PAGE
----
From December 26, 2022 to January 17, 2023 9 individual atmospheric rivers (ARs) impacted California and the western U.S. with tremendous amounts of rain and snow. These ARs have worked to increase California's snowpack and water resources of 80% of a full seasonal snowpack. According to NIDIS, "Statewide, precipitation over these 3 weeks was 11.2 inches, which is 46% of a full water year". As a result of the heavy rain and snowfall, drought has been significantly improved through California specifically. A three week difference in the drought monitor shows no extreme or exceptional drought in California, a vast improvement. However, the drought we are dealing with is a "long term drought" meaning reservoirs, soils and groundwater are very low, and it will take months if not years of consistent moisture to eradicate all of the West's drought. There are still areas of extreme and exceptional drought (the two highest categories) through Utah, Nevada and Oregon. Exceptional drought is the highest level of drought (5 on a scale of 1 to 5) and is characterized by "Exceptional and widespread crop and pasture losses, exceptional fire risk, shortages of water in reservoirs, streams and wells causing water emergencies." according to the National Weather Service. It is important to note that 100% of the state of California is still feeling some sort of drought conditions.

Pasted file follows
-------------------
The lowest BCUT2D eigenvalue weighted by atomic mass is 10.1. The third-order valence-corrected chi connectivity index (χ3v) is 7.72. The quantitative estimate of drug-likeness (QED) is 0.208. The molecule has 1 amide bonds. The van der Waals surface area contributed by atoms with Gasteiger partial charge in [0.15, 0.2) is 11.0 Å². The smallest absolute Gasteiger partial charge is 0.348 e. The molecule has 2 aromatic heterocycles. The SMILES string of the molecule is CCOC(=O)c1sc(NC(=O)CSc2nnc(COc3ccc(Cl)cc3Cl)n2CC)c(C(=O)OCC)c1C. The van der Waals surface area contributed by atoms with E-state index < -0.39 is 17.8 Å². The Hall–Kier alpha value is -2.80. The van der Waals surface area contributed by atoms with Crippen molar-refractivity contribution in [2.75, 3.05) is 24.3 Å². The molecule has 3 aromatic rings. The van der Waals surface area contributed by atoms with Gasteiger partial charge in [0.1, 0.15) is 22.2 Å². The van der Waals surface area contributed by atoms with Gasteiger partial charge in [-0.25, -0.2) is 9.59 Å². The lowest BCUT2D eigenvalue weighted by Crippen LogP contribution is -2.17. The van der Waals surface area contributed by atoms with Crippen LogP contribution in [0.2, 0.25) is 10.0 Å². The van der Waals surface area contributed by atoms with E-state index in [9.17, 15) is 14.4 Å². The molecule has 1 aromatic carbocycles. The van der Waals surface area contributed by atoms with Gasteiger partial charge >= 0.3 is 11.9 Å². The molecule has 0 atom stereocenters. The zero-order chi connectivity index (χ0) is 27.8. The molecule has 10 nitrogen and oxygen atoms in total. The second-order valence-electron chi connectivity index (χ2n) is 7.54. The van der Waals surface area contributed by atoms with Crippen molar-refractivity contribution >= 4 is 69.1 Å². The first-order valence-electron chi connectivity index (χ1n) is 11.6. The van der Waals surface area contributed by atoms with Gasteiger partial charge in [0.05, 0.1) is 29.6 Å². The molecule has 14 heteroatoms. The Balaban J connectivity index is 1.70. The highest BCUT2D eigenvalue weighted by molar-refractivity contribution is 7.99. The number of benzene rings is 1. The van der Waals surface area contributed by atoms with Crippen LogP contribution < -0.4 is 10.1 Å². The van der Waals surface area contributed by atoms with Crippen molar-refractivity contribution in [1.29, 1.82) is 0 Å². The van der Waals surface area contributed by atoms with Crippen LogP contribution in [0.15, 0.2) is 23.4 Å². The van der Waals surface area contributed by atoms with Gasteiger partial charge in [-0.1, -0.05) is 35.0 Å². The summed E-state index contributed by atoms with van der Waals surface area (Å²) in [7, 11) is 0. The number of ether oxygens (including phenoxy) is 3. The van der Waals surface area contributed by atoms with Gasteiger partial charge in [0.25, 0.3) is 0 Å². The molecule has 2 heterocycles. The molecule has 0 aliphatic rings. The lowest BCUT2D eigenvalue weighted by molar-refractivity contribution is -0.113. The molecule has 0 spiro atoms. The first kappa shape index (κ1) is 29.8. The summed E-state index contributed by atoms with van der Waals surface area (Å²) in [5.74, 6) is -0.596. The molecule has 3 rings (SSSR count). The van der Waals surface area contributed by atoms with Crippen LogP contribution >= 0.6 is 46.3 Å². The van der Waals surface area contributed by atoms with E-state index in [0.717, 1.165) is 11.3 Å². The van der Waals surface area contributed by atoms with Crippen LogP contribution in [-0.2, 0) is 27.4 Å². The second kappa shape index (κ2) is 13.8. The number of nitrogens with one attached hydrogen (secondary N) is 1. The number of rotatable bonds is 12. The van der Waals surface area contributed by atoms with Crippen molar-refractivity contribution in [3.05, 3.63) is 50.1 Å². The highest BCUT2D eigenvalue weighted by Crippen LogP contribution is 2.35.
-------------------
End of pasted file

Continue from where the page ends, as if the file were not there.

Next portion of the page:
This is all thanks to tremendous amounts of rain and snow, since December 26th, when the first potent atmospheric river began. Some spots saw nearly 4 feet of rain in just over 3 weeks. San Francisco saw 75% of their yearly rainfall within the first two weeks of January. And while the rain has been wonderful at combating the ongoing severe drought in the state, which is still facing water restrictions, all the moisture at once caused flood problems. Urban and flash flooding lead to evacuations of communities near recent burn scars and along the coastline where mudslides and debris flows are possible. Reservoirs are still below where they should be for this time of year - so consistent moisture through the Spring is key to building up the deficits.
Speaking of the difference in reservoirs, check out the drone footage from our field correspondent Brandon Clement of the 18 months of difference in water levels. Most of the water rise is a result of the heavy rain and snow in the past month!
The Southern Sierra has 2.5x the amount of average snowfall for this time of year. Statewide we are at 215% of normal for this time of year and already over the percent of snowpack we need by April 1st to fill reservoirs. The heavy snowfall can stress the pack, leading to the avalanche danger in the High Country. We are still relatively early in the water season, and if we end up with a drier February - April our water year could be moderate as opposed to "high" if the season continues in the wet pattern according to NIDIS. Long term NOAA CPC Seasonal Outlooks
indicate the potential of drought removal or improvement in the west but specifics on how much rain/snow and when is still uncertain.
For more on the wet weather in the west and damage as a result of multiple storm systems, join WeatherNation for your top weather headlines and Western Regional Forecast at :50 past the hour.